The plates to Lanark are a key part of the exhibition, and in memory of his late wife Morag McAlpine, Gray has produced a new, larger, coloured set of the cover and plates from the original book. There the plates were not illustrations, but a series of title pages. The plate for Book Two is based on an engraving of an anatomy lesson. It is the title page to a 17th-century edition of the Vesalius’s medical classic De Humani Corporis and like such early printed books, Gray’s plates are more an epitome of the text than illustration. Like them too, Gray’s plates are rich, complex and allusive. Masterpieces of intricate design, they incorporate seamlessly an extraordinary range of different scales and perspectives. As a painter, Gray’s real passion has been for large-scale murals – something Blake was also ambitious to do. Indeed, he declared that he wished he could paint pictures in which “the figures are 100ft in height”. Blake never got the chance as Gray has done, but in both artists this ambition reflects, not megalomania, but a driven sense of public mission. Gray has realised this through his novels. You can think of them as vast canvasses crowded with figures, events and fragments of landscapes and this is exactly what the plates to his books are like.
If Glasgow has been Gray’s canvas, for Thomas Joshua Cooper, who came to the city from America more than 30 years ago, it has been the base from which he has travelled far and wide, documenting his travels in his remarkable photographs.
Like an explorer, his photography has been about journeys made, often through very difficult terrain carrying his heavy, antique plate camera and the equipment that goes with it to record a destination which is always some precise point on the surface of the globe. Now, however, a beautiful body of new work is the result of journeys around Scotland to record the rivers that define, not just the nation’s geography, but something much more profound, the poetry that is its lifeblood, almost. Here are pictures of the Findhorn, the North Esk, the Spey, the Kelvin, the Braan and many others.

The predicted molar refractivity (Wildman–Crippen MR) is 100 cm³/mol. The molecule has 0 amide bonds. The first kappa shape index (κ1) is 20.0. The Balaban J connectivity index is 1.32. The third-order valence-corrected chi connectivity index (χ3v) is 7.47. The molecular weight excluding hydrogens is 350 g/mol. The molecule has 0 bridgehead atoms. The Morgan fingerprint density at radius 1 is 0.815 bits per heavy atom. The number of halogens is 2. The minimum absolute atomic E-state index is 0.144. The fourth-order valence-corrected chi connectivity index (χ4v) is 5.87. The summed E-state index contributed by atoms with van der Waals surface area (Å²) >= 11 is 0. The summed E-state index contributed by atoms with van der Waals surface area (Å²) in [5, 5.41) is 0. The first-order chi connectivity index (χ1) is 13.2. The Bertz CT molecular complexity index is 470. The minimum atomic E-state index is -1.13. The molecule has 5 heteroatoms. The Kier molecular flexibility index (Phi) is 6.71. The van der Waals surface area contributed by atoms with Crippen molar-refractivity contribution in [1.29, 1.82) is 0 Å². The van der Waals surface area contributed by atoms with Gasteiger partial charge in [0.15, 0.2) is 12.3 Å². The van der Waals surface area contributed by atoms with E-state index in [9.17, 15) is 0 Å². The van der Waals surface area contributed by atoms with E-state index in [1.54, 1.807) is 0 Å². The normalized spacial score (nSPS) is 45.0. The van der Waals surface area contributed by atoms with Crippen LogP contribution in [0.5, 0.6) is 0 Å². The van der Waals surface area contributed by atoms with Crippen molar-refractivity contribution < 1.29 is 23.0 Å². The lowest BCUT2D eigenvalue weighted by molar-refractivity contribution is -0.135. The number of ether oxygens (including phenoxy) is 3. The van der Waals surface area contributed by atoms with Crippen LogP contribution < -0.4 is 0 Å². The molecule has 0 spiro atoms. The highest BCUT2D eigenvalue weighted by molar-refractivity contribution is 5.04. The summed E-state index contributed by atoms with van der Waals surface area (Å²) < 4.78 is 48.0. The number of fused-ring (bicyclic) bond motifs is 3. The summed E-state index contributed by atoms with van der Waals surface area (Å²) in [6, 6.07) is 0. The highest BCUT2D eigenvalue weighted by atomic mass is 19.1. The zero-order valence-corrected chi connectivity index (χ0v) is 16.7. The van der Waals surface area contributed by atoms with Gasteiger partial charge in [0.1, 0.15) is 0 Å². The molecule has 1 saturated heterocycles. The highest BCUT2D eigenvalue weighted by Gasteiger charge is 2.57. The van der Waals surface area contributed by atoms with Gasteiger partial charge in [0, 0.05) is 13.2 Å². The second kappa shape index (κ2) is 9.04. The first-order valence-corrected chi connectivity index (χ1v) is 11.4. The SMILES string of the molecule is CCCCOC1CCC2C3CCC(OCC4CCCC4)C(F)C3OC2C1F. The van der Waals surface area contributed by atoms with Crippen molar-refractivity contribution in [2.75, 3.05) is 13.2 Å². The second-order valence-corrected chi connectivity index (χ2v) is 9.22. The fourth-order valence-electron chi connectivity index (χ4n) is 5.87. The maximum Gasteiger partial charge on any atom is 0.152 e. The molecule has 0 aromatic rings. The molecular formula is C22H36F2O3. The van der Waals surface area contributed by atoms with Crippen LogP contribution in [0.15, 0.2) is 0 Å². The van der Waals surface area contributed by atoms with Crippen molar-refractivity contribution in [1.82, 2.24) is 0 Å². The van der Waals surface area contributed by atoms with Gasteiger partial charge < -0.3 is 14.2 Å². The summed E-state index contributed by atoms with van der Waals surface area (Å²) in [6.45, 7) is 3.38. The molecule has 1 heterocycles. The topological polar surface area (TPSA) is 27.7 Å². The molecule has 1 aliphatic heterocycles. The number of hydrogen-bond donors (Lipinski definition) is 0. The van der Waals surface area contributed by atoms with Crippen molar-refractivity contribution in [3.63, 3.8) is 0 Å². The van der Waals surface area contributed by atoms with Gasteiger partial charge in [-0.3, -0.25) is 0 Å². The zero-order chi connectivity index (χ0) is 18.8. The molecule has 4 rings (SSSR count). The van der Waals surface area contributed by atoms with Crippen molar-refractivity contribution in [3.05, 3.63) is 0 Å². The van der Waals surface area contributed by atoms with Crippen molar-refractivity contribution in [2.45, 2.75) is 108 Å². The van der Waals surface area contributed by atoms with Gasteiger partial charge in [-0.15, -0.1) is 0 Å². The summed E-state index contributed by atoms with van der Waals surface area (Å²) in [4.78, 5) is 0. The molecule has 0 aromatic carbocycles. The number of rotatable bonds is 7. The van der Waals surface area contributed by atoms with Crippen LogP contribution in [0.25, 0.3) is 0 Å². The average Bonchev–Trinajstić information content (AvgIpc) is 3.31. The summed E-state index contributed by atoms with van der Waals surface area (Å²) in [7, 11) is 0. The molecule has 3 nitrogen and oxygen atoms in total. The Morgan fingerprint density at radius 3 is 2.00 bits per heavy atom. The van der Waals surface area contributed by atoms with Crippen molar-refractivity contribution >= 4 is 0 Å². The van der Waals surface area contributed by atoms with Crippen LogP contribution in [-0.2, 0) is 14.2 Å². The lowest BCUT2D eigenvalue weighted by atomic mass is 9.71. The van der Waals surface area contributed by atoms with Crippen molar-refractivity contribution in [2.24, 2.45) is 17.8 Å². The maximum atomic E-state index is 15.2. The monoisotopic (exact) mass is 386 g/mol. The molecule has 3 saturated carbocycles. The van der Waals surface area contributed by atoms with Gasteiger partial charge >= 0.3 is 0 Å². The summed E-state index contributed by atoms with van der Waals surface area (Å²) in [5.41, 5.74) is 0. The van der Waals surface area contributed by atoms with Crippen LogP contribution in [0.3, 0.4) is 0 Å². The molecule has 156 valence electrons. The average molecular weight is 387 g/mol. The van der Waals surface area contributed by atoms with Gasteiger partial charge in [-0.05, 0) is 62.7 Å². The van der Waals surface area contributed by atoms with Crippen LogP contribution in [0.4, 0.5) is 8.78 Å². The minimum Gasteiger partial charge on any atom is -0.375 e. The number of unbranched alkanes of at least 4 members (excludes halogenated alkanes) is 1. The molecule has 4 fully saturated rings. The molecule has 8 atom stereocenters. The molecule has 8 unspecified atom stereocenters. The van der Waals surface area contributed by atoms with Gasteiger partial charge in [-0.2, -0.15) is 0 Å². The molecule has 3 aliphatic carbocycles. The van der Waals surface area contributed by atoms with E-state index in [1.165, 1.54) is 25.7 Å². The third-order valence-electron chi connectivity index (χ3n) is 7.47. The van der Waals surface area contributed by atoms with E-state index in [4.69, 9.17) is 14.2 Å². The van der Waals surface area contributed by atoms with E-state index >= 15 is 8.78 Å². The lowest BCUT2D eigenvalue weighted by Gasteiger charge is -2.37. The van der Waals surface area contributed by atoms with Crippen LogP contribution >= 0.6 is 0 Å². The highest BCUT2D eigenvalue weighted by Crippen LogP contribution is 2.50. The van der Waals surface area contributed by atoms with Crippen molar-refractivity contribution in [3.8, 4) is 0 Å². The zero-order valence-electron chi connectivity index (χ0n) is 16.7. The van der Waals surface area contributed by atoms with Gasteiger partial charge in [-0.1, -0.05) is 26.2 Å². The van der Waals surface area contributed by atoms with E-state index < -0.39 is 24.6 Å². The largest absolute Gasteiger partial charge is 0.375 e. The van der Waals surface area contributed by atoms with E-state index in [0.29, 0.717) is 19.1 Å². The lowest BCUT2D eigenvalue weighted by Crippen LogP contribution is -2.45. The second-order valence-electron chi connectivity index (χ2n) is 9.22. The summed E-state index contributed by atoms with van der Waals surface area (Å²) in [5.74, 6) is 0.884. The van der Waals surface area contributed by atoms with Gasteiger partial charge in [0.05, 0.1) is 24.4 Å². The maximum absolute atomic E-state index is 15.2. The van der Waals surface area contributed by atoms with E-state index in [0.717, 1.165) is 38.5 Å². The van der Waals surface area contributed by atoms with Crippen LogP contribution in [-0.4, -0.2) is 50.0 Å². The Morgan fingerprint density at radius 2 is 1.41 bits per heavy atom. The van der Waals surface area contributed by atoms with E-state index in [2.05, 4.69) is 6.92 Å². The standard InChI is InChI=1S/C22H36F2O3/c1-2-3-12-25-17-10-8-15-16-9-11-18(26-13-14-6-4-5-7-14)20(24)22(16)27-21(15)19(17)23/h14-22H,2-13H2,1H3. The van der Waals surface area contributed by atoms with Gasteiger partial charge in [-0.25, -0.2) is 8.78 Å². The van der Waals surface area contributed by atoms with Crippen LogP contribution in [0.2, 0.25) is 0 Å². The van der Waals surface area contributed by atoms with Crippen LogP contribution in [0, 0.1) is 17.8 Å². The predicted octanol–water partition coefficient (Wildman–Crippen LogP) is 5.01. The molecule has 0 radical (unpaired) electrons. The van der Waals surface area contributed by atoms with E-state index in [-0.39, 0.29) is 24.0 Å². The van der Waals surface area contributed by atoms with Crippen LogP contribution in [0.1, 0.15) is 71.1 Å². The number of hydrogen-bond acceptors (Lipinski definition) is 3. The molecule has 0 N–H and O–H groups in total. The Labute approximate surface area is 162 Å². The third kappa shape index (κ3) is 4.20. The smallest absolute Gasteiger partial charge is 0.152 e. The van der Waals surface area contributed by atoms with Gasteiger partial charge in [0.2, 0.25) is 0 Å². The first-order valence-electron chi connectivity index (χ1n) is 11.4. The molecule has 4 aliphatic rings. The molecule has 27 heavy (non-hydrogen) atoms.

Seven pictures of the Forth and Clyde from source to mouth cross the country from east to west. These are not views, however. They are more intimate than that. Often they are just of rocks and moving water, the gleam of ripples on its shining surface, or in a picture of the Spey at nightfall, little more than the hint of moving water in the dark. As a river flows, it is in constant, restless movement, yet it is also fixed, permanent even, in its course and in the patterns of its flow. Cooper seems to have created a metaphor, in this year of referendum, for something at the very centre of our sense of identity, whether as individuals or a nation: how we reconcile a sense of permanence, a sense of place and a sense of history with our lives as experienced as constantly changing flux. Cooper describes this new work as a love letter to his adopted country – what a beautiful letter to receive.
• Alasdair Gray until 16 November; Thomas Joshua Cooper until 29 November